- The episode is adapted from the following chapters of A Dance with Dragons
- Chapter 2, Daenerys I: Daenerys meets petitioners of Meereen including the noble Hizdahr zo Loraq and a shepherd who claims that Dany's dragons devoured his sheep.
- Chapter 9, Davos I: Davos asks Salladhor Saan for ships once again.
- Chapter 12, Reek II: Ramsay gives Reek a bath and tells him he needs his help to retake Moat Cailin from the ironborn. Though Reek is given the chance to return to the Iron Islands with the ironborn he declines, accurately realizing that this is just another trick by Ramsay.
- Chapter 19, Davos III: Davos attempts to persuade someone to support Stannis. He states that Stannis, not Tommen, is the rightful king. He is taunted about his criminal past, and questioned about the status of Stannis's host.
- The episode is adapted from the following chapter of The Winds of Winter
Yara Greyjoy: "My brother is dead."
Ramsay Snow: "I have a treat for you. A reward."
Ramsay: "Yes Reek. Those creatures who came in the night...they wanted to take you away. And you didn't let them. You remained loyal."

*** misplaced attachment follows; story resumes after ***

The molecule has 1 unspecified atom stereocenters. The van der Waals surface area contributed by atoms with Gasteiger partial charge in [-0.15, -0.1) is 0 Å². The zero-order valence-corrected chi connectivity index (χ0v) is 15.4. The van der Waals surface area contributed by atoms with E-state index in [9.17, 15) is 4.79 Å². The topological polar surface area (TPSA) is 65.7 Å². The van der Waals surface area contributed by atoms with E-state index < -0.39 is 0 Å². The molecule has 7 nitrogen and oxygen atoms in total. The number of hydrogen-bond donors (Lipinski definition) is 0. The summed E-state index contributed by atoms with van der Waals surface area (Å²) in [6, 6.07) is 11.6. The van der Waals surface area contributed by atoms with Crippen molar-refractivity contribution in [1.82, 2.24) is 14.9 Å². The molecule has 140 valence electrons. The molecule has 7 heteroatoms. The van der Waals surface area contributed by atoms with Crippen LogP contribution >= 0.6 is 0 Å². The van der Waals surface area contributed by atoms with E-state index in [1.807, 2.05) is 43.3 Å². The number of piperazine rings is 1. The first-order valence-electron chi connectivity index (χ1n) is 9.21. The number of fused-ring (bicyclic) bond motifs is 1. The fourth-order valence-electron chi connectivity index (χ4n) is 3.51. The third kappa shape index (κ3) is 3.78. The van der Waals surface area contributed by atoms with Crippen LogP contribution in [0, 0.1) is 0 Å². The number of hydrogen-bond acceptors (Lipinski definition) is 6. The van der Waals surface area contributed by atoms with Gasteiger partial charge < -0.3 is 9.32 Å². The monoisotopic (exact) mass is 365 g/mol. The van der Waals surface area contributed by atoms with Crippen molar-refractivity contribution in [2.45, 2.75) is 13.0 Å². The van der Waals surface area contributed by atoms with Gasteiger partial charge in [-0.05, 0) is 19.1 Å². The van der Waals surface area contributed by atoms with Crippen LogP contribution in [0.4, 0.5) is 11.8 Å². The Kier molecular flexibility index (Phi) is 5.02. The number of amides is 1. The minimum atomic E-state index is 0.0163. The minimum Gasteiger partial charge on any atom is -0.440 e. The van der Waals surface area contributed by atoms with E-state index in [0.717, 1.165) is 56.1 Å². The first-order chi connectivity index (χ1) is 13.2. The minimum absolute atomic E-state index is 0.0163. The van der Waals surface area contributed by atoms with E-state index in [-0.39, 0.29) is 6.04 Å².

Reek: "I didn't want them to take me. I was so scared! I didn't want them..."
Ramsay: "Yes, yes, Reek." [He approaches Theon, who quivers in fear.] "It's a bath. For you.
Ramsay: "Do you love me, Reek?"
Reek: "Yes of course, my lord."
Ramsay: "Good. Because I need you to do something for me, something very important. There's a castle, you see. Some bad men hold this castle. I need your help to take this castle back."
Reek: "How can..."
Ramsay: "I need you to play a role. To pretend to be someone you're not."
Reek: "Pretend to be whom?"
Ramsay: "Theon Greyjoy."
Davos Seaworth: "There's only one reliable leader left in
Westeros; Stannis. He's got the birthright, he's in his prime, he's a tried and tested battle commander, and he doesn't just talk about paying people back, he does it."
Tyrion Lannister: "You once said that without me, this city would have faced certain defeat. You said that the histories would never mention me, but you would not forget. Have you forgotten, Lord Varys?"
Varys: "Sadly, my lord, I never forget a thing."